Move over ModCloth, for those interested in vintage fashion, the London College of Fashion’s Woolmark Company Collection has added over 2,000 newly digitized images of vintage fashion to its existing 2,500. These images can be seen via VADS. The description below is from Amy Robinson of VADS:
From catwalk to high street: vintage fashions go online
Nina Ricci, Guy Laroche, and Yves St. Laurent are just some of the top designers making up a veritable who’s who of fashion at the London College of Fashion’s Woolmark Company Collection. These ‘cool’ wool fashions may no longer be on the catwalk but they can be seen online via VADS
This week over 2000 newly digitised images have been launched online which complement these vintage fashions by key couturiers. These newly digitised images include examples from the ready-to-wear market by manufacturers such as British Home Stores, Berkertex, Windsmoor, Susan Small, and Marks & Spencer, as well as including more examples by top designers such as Mary Quant and Christian Dior.
The black and white photographs date from the 1940’s through to the early 1980’s and capture both the fashion of the time and the style of photography. The press releases, which in some cases are still attached to the photographs, give additional information about the garments, designers, manufacturers, photographers and any points of interest reflecting the promotional style and language of the time. All of the images were generously donated to the London College of Fashion from The International Wool Secretariat, now The Woolmark Company.
VADS now provides access to over 4,800 images from the Woolmark Company collection, which complements a number of other London College of Fashion collections already available online including its College Archive, Paper Patterns Collection, Cordwainer’s Shoe Collection, and Gala Cosmetics Archive.
For more information about the London College of Fashion’s Woolmark Company collection see http://www.vads.ac.uk/collections/LCFWOOL.html
VADS offers over 120,000 fully cross-searchable images which are free to use and copyright cleared for learning, teaching, and research.
For more information about VADS collections, see http://www.vads.ac.uk/collections or contact VADS at firstname.lastname@example.org / 01252 892723
To keep up to date with VADS news, follow their blog.
For anyone interested in finding and using digital images for teaching or research, there is a “brown bag” lunchtime talk coming up this Wednesday (the 23rd of February) that will be discussing ARTstor. The information is as follows:
Teaching with Technology Brown Bag Forum–Wednesday, February 23 (12-1pm) at 23 Illini Hall
All Things Images: Using ARTstor for Teaching and Research, Presented by: Sarah Christensen, Visual Resources, and Anne D. Hedeman, Art History
With the need for digital images becoming more prevalent in classrooms, ARTstor can be a useful resource in finding, organizing, sharing, and presenting these images. As a digital image library, ARTstor contains images from a wide variety of disciplines outside of art, so don’t let the name fool you! Sarah Christensen will discuss how to make the features of ARTstor work for you, while Anne D. Hedeman will demonstrate how she utilizes ARTstor in her Compass course site.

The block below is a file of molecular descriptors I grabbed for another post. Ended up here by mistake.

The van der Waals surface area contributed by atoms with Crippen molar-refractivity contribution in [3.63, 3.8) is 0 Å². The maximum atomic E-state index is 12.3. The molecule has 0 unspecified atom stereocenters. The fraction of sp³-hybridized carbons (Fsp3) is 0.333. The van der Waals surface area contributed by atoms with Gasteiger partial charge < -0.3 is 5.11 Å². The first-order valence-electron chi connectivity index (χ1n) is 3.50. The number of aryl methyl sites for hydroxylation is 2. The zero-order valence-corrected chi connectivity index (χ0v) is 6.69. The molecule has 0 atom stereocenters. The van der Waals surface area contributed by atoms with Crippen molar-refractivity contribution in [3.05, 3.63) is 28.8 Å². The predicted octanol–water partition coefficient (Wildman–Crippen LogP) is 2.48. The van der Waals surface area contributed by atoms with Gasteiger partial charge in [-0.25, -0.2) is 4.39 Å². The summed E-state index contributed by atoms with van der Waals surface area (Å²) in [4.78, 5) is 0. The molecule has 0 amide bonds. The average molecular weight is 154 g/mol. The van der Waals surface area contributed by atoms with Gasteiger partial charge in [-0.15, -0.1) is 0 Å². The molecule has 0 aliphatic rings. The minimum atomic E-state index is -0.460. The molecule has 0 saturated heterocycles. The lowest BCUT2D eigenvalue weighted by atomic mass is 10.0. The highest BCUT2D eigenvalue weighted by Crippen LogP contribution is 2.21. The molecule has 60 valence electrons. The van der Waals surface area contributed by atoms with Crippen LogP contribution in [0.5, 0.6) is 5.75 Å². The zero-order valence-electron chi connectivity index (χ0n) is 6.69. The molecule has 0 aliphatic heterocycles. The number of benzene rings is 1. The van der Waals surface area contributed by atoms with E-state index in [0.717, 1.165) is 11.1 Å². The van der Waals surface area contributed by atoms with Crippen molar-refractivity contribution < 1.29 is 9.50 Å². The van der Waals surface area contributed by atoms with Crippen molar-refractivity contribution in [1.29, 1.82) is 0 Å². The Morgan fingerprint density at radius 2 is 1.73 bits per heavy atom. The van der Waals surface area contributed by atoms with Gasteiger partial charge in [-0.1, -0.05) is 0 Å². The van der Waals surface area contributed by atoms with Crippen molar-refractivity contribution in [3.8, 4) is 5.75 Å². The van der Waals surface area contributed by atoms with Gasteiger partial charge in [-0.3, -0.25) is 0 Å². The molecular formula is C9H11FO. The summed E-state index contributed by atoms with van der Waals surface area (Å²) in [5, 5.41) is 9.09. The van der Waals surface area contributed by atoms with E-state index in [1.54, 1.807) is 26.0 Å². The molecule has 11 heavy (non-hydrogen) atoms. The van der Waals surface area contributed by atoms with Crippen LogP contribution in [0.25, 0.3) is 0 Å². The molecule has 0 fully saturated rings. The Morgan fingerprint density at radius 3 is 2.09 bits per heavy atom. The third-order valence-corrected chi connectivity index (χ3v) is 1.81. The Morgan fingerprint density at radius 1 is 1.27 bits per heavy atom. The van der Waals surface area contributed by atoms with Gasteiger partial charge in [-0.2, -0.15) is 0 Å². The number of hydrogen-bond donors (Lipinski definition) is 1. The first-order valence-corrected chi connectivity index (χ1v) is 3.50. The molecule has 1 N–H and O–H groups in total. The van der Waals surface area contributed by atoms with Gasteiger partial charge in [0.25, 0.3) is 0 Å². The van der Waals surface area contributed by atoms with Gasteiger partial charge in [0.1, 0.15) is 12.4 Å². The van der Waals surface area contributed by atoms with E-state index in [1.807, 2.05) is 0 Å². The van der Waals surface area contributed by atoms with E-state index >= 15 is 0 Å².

If you can’t attend, the talk will be recorded and posted online shortly after. That link will be posted here as well.
Hope you can make it!
All 1,000,000+ images from the ARTstor Digital Library are now accessible through iPad, iPhone, and the iPod Touch to registered ARTstor users. ARTstor Mobile provides read-only features such as searching, browsing, zooming, and viewing saved image groups. Also try the new Flashcard View, which allows you to test your knowledge by viewing the image without textual information, and then flipping the image to reveal the image record. There’s no need to download special software, just go to http://library.artstor.org from your mobile device. ARTstor Mobile is only available through the Safari browser. Click here for more information.
Google’s new product, Google Art Project, uses it street view technology to allow users to “walk” around museums across the world.
Museum included in the project are:
- Alte Nationalgalerie, Berlin – Germany
- Freer Gallery of Art, Smithsonian, Washington DC – USA
- The Frick Collection, NYC – USA
- Gemäldegalerie, Berlin – Germany
- The Metropolitan Museum of Art, NYC – USA
- MoMA, The Museum of Modern Art, NYC – USA
- Museo Reina Sofia, Madrid – Spain
- Museo Thyssen – Bornemisza, Madrid – Spain
- Museum Kampa, Prague – Czech Republic
- National Gallery, London – UK
- Palace of Versailles – France
- Rijksmuseum, Amsterdam – The Netherlands
- The State Hermitage Museum, St Petersburg – Russia
- State Tretyakov Gallery, Moscow – Russia
- Tate Britain, London – UK
- Uffizi Gallery, Florence – Italy
- Van Gogh Museum, Amsterdam – The Netherlands
In addition to navigating the museums, users have access to high resolution images of over 1,000 selected paintings from these museums. With the ability to zoom to such an incredible degree, art lovers are able to examine the brushstrokes of each of the 486 artists represented. Below is an example of the detail one can achieve through the Google Art Project (can you guess the painting?):
The images can’t be downloaded, but if you have a Google account you can “create an artwork collection.” With the collections, users can save and collect views of your favorite artworks, add comments at different zoom levels, and share with other Google users.
For more information on this project, follow the links below:
Wall Street Journal
According to an article from Techradar, Google plans on expanding the project, but the timeline is uncertain.